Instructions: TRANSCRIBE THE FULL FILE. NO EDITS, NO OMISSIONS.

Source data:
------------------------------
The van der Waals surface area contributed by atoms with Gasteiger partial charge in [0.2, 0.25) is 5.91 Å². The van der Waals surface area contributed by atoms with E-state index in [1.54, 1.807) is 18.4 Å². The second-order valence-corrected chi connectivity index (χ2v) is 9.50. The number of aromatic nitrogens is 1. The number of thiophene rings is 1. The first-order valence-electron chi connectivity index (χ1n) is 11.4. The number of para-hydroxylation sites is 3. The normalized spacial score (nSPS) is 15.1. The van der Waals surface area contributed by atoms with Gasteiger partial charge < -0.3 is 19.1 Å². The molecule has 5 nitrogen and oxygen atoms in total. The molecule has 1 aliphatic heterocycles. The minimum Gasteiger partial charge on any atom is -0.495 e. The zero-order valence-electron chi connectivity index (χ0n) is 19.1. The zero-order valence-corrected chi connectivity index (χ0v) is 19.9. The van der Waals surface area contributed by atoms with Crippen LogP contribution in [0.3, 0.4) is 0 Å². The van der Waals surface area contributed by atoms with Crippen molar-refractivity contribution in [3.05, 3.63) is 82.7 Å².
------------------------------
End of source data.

The van der Waals surface area contributed by atoms with Gasteiger partial charge in [0.2, 0.25) is 5.91 Å². The van der Waals surface area contributed by atoms with E-state index in [1.54, 1.807) is 18.4 Å². The second-order valence-corrected chi connectivity index (χ2v) is 9.50. The number of aromatic nitrogens is 1. The number of thiophene rings is 1. The first-order valence-electron chi connectivity index (χ1n) is 11.4. The number of para-hydroxylation sites is 3. The normalized spacial score (nSPS) is 15.1. The van der Waals surface area contributed by atoms with Gasteiger partial charge < -0.3 is 19.1 Å². The molecule has 5 nitrogen and oxygen atoms in total. The molecule has 1 aliphatic heterocycles. The minimum Gasteiger partial charge on any atom is -0.495 e. The zero-order valence-electron chi connectivity index (χ0n) is 19.1. The zero-order valence-corrected chi connectivity index (χ0v) is 19.9. The van der Waals surface area contributed by atoms with Crippen LogP contribution in [0.3, 0.4) is 0 Å². The van der Waals surface area contributed by atoms with Crippen molar-refractivity contribution in [3.05, 3.63) is 82.7 Å².